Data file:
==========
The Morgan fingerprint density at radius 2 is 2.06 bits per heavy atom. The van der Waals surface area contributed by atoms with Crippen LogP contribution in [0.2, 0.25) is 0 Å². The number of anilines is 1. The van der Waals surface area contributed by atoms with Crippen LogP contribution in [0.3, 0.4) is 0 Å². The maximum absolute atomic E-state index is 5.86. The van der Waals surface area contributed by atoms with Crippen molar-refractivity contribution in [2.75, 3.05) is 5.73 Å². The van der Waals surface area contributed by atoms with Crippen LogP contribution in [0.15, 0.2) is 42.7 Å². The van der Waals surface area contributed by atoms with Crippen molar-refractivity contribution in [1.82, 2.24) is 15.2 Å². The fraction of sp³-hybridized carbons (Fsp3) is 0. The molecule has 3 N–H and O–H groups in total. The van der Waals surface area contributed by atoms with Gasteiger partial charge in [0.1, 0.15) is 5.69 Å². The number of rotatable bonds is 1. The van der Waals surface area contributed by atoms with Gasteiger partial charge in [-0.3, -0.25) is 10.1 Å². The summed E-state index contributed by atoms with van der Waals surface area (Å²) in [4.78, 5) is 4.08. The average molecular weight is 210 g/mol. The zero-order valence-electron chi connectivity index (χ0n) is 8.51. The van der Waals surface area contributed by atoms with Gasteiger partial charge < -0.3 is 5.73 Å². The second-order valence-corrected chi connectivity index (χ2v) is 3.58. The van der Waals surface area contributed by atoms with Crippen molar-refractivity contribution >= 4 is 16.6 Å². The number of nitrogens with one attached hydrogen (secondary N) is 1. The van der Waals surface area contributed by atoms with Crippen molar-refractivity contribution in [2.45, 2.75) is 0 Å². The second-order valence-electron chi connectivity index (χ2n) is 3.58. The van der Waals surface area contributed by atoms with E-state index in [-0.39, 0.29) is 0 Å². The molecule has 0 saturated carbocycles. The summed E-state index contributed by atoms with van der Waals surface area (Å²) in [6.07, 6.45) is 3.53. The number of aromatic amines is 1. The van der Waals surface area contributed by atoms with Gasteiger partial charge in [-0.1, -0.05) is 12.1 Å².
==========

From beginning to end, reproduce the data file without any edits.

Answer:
The Morgan fingerprint density at radius 2 is 2.06 bits per heavy atom. The van der Waals surface area contributed by atoms with Crippen LogP contribution in [0.2, 0.25) is 0 Å². The number of anilines is 1. The van der Waals surface area contributed by atoms with Crippen LogP contribution in [0.3, 0.4) is 0 Å². The maximum absolute atomic E-state index is 5.86. The van der Waals surface area contributed by atoms with Crippen molar-refractivity contribution in [2.75, 3.05) is 5.73 Å². The van der Waals surface area contributed by atoms with Crippen LogP contribution in [0.15, 0.2) is 42.7 Å². The van der Waals surface area contributed by atoms with Crippen molar-refractivity contribution in [1.82, 2.24) is 15.2 Å². The fraction of sp³-hybridized carbons (Fsp3) is 0. The molecule has 3 N–H and O–H groups in total. The van der Waals surface area contributed by atoms with Gasteiger partial charge in [0.1, 0.15) is 5.69 Å². The number of rotatable bonds is 1. The van der Waals surface area contributed by atoms with Gasteiger partial charge in [-0.3, -0.25) is 10.1 Å². The summed E-state index contributed by atoms with van der Waals surface area (Å²) in [4.78, 5) is 4.08. The average molecular weight is 210 g/mol. The zero-order valence-electron chi connectivity index (χ0n) is 8.51. The van der Waals surface area contributed by atoms with Gasteiger partial charge < -0.3 is 5.73 Å². The second-order valence-corrected chi connectivity index (χ2v) is 3.58. The van der Waals surface area contributed by atoms with Crippen molar-refractivity contribution >= 4 is 16.6 Å². The number of nitrogens with one attached hydrogen (secondary N) is 1. The van der Waals surface area contributed by atoms with Crippen molar-refractivity contribution in [2.45, 2.75) is 0 Å². The second-order valence-electron chi connectivity index (χ2n) is 3.58. The van der Waals surface area contributed by atoms with E-state index in [-0.39, 0.29) is 0 Å². The molecule has 0 saturated carbocycles. The summed E-state index contributed by atoms with van der Waals surface area (Å²) in [6.07, 6.45) is 3.53. The number of aromatic amines is 1. The van der Waals surface area contributed by atoms with Gasteiger partial charge in [-0.1, -0.05) is 12.1 Å².